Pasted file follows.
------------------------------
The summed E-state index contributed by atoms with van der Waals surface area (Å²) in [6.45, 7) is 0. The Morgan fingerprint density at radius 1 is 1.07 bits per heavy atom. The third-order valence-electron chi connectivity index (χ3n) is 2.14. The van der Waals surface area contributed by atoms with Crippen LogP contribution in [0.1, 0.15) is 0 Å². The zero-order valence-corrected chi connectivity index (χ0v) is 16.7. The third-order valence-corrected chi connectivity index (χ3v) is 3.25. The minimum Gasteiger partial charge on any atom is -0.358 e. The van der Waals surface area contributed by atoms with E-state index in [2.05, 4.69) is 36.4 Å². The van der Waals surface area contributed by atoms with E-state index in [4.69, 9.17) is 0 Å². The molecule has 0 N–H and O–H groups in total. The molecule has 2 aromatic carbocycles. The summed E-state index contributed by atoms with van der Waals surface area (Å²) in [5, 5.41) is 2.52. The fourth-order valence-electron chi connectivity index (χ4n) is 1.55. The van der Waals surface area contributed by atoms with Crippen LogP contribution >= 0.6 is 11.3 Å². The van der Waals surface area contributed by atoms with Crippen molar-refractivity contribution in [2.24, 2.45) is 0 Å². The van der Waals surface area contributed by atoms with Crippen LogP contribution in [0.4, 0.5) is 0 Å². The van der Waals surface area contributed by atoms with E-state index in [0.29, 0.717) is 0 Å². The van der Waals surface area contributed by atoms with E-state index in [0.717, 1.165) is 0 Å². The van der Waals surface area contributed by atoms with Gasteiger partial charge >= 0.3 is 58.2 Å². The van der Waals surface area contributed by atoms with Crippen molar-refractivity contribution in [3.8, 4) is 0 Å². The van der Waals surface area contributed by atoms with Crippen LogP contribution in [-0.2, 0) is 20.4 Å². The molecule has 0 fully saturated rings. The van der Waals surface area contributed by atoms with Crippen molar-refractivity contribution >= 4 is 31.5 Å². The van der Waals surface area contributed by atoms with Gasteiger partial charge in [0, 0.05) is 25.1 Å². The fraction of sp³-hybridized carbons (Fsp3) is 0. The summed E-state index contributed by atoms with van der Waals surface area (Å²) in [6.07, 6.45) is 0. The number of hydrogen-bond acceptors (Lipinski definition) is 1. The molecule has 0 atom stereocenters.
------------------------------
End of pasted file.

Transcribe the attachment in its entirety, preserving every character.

The summed E-state index contributed by atoms with van der Waals surface area (Å²) in [6.45, 7) is 0. The Morgan fingerprint density at radius 1 is 1.07 bits per heavy atom. The third-order valence-electron chi connectivity index (χ3n) is 2.14. The van der Waals surface area contributed by atoms with Crippen LogP contribution in [0.1, 0.15) is 0 Å². The zero-order valence-corrected chi connectivity index (χ0v) is 16.7. The third-order valence-corrected chi connectivity index (χ3v) is 3.25. The minimum Gasteiger partial charge on any atom is -0.358 e. The van der Waals surface area contributed by atoms with E-state index in [2.05, 4.69) is 36.4 Å². The van der Waals surface area contributed by atoms with E-state index in [4.69, 9.17) is 0 Å². The molecule has 0 N–H and O–H groups in total. The molecule has 2 aromatic carbocycles. The summed E-state index contributed by atoms with van der Waals surface area (Å²) in [5, 5.41) is 2.52. The fourth-order valence-electron chi connectivity index (χ4n) is 1.55. The van der Waals surface area contributed by atoms with Crippen LogP contribution >= 0.6 is 11.3 Å². The van der Waals surface area contributed by atoms with Crippen molar-refractivity contribution in [2.24, 2.45) is 0 Å². The van der Waals surface area contributed by atoms with Crippen LogP contribution in [0.4, 0.5) is 0 Å². The van der Waals surface area contributed by atoms with E-state index in [0.29, 0.717) is 0 Å². The van der Waals surface area contributed by atoms with E-state index in [0.717, 1.165) is 0 Å². The van der Waals surface area contributed by atoms with Gasteiger partial charge >= 0.3 is 58.2 Å². The van der Waals surface area contributed by atoms with Crippen molar-refractivity contribution in [3.8, 4) is 0 Å². The van der Waals surface area contributed by atoms with Crippen LogP contribution in [-0.2, 0) is 20.4 Å². The molecule has 0 fully saturated rings. The van der Waals surface area contributed by atoms with Crippen molar-refractivity contribution >= 4 is 31.5 Å². The van der Waals surface area contributed by atoms with Gasteiger partial charge in [0, 0.05) is 25.1 Å². The fraction of sp³-hybridized carbons (Fsp3) is 0. The summed E-state index contributed by atoms with van der Waals surface area (Å²) in [6.07, 6.45) is 0. The number of hydrogen-bond acceptors (Lipinski definition) is 1. The molecule has 0 atom stereocenters.